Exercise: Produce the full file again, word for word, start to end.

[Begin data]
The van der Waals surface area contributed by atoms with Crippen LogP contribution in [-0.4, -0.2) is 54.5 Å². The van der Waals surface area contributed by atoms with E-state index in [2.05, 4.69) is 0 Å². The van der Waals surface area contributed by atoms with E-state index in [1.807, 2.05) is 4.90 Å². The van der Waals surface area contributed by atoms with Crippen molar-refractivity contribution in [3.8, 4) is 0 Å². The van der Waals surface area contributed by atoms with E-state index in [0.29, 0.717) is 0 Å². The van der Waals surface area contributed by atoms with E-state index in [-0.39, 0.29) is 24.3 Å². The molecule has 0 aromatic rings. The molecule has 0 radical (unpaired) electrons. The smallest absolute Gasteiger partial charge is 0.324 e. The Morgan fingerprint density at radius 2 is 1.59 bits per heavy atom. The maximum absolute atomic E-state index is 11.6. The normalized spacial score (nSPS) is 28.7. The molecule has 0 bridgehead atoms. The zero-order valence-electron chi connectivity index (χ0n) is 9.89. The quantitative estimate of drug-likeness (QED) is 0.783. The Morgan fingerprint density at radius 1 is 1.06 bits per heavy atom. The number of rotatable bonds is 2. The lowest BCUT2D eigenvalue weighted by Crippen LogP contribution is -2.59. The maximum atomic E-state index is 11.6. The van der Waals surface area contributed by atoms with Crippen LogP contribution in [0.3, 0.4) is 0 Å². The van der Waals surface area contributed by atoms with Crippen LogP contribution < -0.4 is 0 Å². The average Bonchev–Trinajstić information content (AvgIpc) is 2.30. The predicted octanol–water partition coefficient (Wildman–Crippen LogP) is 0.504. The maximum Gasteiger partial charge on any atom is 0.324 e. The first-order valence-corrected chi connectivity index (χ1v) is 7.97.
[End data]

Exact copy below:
The van der Waals surface area contributed by atoms with Crippen LogP contribution in [-0.4, -0.2) is 54.5 Å². The van der Waals surface area contributed by atoms with E-state index in [2.05, 4.69) is 0 Å². The van der Waals surface area contributed by atoms with E-state index in [1.807, 2.05) is 4.90 Å². The van der Waals surface area contributed by atoms with Crippen molar-refractivity contribution in [3.8, 4) is 0 Å². The van der Waals surface area contributed by atoms with E-state index in [0.29, 0.717) is 0 Å². The van der Waals surface area contributed by atoms with E-state index in [-0.39, 0.29) is 24.3 Å². The molecule has 0 aromatic rings. The molecule has 0 radical (unpaired) electrons. The smallest absolute Gasteiger partial charge is 0.324 e. The Morgan fingerprint density at radius 2 is 1.59 bits per heavy atom. The maximum absolute atomic E-state index is 11.6. The normalized spacial score (nSPS) is 28.7. The molecule has 0 bridgehead atoms. The zero-order valence-electron chi connectivity index (χ0n) is 9.89. The quantitative estimate of drug-likeness (QED) is 0.783. The Morgan fingerprint density at radius 1 is 1.06 bits per heavy atom. The number of rotatable bonds is 2. The lowest BCUT2D eigenvalue weighted by Crippen LogP contribution is -2.59. The maximum atomic E-state index is 11.6. The van der Waals surface area contributed by atoms with Crippen LogP contribution in [0.3, 0.4) is 0 Å². The van der Waals surface area contributed by atoms with Crippen LogP contribution < -0.4 is 0 Å². The average Bonchev–Trinajstić information content (AvgIpc) is 2.30. The predicted octanol–water partition coefficient (Wildman–Crippen LogP) is 0.504. The maximum Gasteiger partial charge on any atom is 0.324 e. The first-order valence-corrected chi connectivity index (χ1v) is 7.97.